By Lola Wilcox
CROW July, 2003
New forms. New constellations form around us. A new culture births already, growing out of the detritus of the old – Ann Igoe’s idea, with another one being to give up, then, lie on the ground, and let the atomic world flow into you, exchange you, into one of those new forms, or at least a being fitted to the new.
Before going to the Great Mother Conference I asked both my sons to a lecture at the Denver Botanic Gardens where Michael Soule, “the father of conservation”, talked with us about current realities in “this time, the 6th great age of extinction.” Soule’s tall, thin body, lean from years in the field, moves sparingly; his soft voice states the inevitable – “Many species will be lost. We will lose the great apes….” He makes it clear that “The top carnivores are critical – it is they who determine the survival of the rest of the ecosystem.”
Ann says to “Give up.” Give up and lie on the ground. What does it mean to “give up”. Once my life shredded the last tattered threads of my soul… My husband was in the hospital; if he lived through the operations for the brain tumor we might or might not have a marriage – we were separated when the tumor was found. The boys were reacting to this situation in gigantic, unpleasant ways. My life consisted of going to the hospital, going home and getting the kids to school, going to work, going home, going to the hospital, going home. At work my boss was trying to fire me. Name an area of my life that could be in crisis and it was, and the crisis went on for months. Finally we were all going to try living together in a two-bedroom apartment (because there was no wheelchair access in our home). I packed, moved, and sold the house for a $10,000 loss (big for us!). My husband worked to recover his body and voice. Exhausted, we tried to rebuild a marriage and a family.
Coming back from the GMC I go to a weekend retreat led by Celtic shaman Frank MacEowen, who is hooked up with a variety of shamans around the world who had a simultaneous vision at the same time that the world soul is tattered, shredded, dissolving from the deaths, grief and blood of this time. Life is unraveling. All across the world groups seek a Healing Way. Hundreds of groups are meeting to retrieve a piece of the world soul, to discover how to reweave the net of connection.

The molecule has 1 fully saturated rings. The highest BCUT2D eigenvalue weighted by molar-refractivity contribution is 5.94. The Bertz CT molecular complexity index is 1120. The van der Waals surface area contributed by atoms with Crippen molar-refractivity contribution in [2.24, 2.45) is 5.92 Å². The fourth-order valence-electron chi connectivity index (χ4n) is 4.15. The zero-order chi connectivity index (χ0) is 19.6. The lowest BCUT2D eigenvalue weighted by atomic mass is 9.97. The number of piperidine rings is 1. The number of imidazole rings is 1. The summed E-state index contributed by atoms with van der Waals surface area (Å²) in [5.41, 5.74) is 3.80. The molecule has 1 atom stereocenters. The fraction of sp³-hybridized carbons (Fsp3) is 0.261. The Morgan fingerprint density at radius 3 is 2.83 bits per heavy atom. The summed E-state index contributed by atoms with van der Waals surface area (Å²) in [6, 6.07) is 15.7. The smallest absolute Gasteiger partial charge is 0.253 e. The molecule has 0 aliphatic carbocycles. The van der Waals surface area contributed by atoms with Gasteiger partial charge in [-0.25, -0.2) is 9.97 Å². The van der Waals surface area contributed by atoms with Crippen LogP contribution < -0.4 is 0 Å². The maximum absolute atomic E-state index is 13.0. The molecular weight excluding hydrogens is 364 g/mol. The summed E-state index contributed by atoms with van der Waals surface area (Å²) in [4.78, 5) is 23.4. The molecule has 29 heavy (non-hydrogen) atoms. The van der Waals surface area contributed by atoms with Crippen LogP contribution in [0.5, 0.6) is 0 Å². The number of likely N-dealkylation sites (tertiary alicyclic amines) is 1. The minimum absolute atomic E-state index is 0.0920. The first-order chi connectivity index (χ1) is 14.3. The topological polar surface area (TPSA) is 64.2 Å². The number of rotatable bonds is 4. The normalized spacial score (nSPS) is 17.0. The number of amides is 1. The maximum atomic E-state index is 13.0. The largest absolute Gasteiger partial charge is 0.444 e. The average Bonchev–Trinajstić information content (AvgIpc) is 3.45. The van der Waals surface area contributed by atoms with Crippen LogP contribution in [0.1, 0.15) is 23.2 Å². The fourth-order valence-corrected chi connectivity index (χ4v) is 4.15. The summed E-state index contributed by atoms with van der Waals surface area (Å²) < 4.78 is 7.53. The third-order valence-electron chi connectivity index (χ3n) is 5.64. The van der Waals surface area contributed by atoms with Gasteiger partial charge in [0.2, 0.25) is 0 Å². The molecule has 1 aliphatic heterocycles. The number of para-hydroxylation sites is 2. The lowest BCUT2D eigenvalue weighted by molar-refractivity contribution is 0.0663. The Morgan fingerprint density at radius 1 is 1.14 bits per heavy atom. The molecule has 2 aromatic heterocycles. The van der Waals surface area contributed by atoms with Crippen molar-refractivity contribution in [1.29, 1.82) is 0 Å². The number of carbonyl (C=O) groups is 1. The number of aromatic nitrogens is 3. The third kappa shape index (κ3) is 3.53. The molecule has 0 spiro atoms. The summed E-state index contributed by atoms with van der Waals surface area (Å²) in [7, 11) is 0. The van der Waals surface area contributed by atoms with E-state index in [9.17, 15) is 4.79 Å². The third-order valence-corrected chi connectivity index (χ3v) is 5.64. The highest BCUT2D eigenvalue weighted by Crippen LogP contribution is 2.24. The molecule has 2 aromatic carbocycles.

One winter day my boss sent me to auditing about my expense statement, and I was threatened with my job if there was anything out of order. I essentially am an honest person, and so, even done by a worn-out, fuzzy-minded person, my statement was defendable. At the end of the longest day of my life I was riding my bike home and came to Cheeseman Park – an old city cemetery with the dead long removed to create the park and the Botanic Gardens. It is basically a great hoop of grass, dead in the winter, decorated with clumps of trees, a Greek pavilion, rose gardens, and a gazebo. Suddenly I did not have another pedal turn in me. I toppled off the bike onto the brown, stiff grass, lying flat out face down, the bike beside me. The long shadows of just before nightfall marked about 4:30 p.m. when I lay down – I thought about that the next day. I didn’t sleep. I lay there and gave up, completely and forever. I wasn’t cold – I felt and thought nothing. Perhaps I died. After a very long time I became aware of an energy, flowing deep in the earth, slow moving but sure – a generous Being connecting to me, sustaining me, giving me life out of the winter. As Gioia Timpanelli describes in Sometimes the Soul, the neighbors go on about their business and notice nothing, but the refreshed soul lifts its arms and with its graceful hands brings down the fertile rain. I stood and went home. This energy is in me to this day.